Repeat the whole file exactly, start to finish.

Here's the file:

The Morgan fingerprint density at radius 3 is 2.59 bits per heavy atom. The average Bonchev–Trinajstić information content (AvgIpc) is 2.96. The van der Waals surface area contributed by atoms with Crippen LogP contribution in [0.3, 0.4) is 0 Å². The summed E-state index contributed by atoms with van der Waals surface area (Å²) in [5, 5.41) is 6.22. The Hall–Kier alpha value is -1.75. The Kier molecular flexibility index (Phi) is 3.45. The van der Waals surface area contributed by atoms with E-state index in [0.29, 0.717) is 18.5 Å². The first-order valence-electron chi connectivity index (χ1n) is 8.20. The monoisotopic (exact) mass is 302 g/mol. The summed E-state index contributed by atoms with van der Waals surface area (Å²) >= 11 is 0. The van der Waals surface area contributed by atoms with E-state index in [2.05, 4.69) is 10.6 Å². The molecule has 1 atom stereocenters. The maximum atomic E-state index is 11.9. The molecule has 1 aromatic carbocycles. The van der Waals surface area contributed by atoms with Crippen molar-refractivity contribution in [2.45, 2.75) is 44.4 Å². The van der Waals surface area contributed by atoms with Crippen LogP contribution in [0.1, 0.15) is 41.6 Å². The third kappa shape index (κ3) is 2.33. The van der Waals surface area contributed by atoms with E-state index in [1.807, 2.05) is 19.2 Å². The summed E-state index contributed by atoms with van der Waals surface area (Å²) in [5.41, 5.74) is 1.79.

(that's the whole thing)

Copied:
The Morgan fingerprint density at radius 3 is 2.59 bits per heavy atom. The average Bonchev–Trinajstić information content (AvgIpc) is 2.96. The van der Waals surface area contributed by atoms with Crippen LogP contribution in [0.3, 0.4) is 0 Å². The summed E-state index contributed by atoms with van der Waals surface area (Å²) in [5, 5.41) is 6.22. The Hall–Kier alpha value is -1.75. The Kier molecular flexibility index (Phi) is 3.45. The van der Waals surface area contributed by atoms with E-state index in [0.29, 0.717) is 18.5 Å². The first-order valence-electron chi connectivity index (χ1n) is 8.20. The monoisotopic (exact) mass is 302 g/mol. The summed E-state index contributed by atoms with van der Waals surface area (Å²) >= 11 is 0. The van der Waals surface area contributed by atoms with E-state index in [2.05, 4.69) is 10.6 Å². The molecule has 1 atom stereocenters. The maximum atomic E-state index is 11.9. The molecule has 1 aromatic carbocycles. The van der Waals surface area contributed by atoms with Crippen molar-refractivity contribution in [2.45, 2.75) is 44.4 Å². The van der Waals surface area contributed by atoms with Crippen LogP contribution in [0.1, 0.15) is 41.6 Å². The third kappa shape index (κ3) is 2.33. The van der Waals surface area contributed by atoms with E-state index in [1.807, 2.05) is 19.2 Å². The summed E-state index contributed by atoms with van der Waals surface area (Å²) in [5.41, 5.74) is 1.79.